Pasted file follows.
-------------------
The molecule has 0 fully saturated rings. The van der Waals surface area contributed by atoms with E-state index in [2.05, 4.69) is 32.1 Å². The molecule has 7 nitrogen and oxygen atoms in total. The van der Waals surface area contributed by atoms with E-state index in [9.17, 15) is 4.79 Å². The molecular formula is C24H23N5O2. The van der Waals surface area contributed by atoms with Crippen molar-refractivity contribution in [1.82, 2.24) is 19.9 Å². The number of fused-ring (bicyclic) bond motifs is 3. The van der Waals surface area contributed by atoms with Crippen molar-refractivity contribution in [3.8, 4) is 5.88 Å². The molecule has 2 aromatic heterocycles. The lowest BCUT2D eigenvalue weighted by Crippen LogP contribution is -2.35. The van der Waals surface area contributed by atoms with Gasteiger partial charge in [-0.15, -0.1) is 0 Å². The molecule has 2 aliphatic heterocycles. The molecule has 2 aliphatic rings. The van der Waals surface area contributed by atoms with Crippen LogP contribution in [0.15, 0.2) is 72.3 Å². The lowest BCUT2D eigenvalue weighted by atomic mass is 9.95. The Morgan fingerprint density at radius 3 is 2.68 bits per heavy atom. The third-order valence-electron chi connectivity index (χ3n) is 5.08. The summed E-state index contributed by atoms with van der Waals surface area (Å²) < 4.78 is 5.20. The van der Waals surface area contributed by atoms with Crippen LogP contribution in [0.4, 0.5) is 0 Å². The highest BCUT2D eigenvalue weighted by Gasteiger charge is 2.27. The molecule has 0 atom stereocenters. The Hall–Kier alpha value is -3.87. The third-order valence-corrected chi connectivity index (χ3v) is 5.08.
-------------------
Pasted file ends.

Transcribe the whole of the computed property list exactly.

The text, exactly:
The molecule has 0 fully saturated rings. The van der Waals surface area contributed by atoms with E-state index in [2.05, 4.69) is 32.1 Å². The molecule has 7 nitrogen and oxygen atoms in total. The van der Waals surface area contributed by atoms with E-state index in [9.17, 15) is 4.79 Å². The molecular formula is C24H23N5O2. The van der Waals surface area contributed by atoms with Crippen molar-refractivity contribution in [1.82, 2.24) is 19.9 Å². The number of fused-ring (bicyclic) bond motifs is 3. The van der Waals surface area contributed by atoms with Crippen molar-refractivity contribution in [3.8, 4) is 5.88 Å². The molecule has 2 aromatic heterocycles. The lowest BCUT2D eigenvalue weighted by Crippen LogP contribution is -2.35. The van der Waals surface area contributed by atoms with Gasteiger partial charge in [-0.15, -0.1) is 0 Å². The molecule has 2 aliphatic heterocycles. The molecule has 2 aliphatic rings. The van der Waals surface area contributed by atoms with Crippen LogP contribution in [0.15, 0.2) is 72.3 Å². The lowest BCUT2D eigenvalue weighted by atomic mass is 9.95. The Morgan fingerprint density at radius 3 is 2.68 bits per heavy atom. The third-order valence-electron chi connectivity index (χ3n) is 5.08. The summed E-state index contributed by atoms with van der Waals surface area (Å²) < 4.78 is 5.20. The van der Waals surface area contributed by atoms with Crippen LogP contribution in [0.4, 0.5) is 0 Å². The highest BCUT2D eigenvalue weighted by Gasteiger charge is 2.27. The molecule has 0 atom stereocenters. The Hall–Kier alpha value is -3.87. The third-order valence-corrected chi connectivity index (χ3v) is 5.08.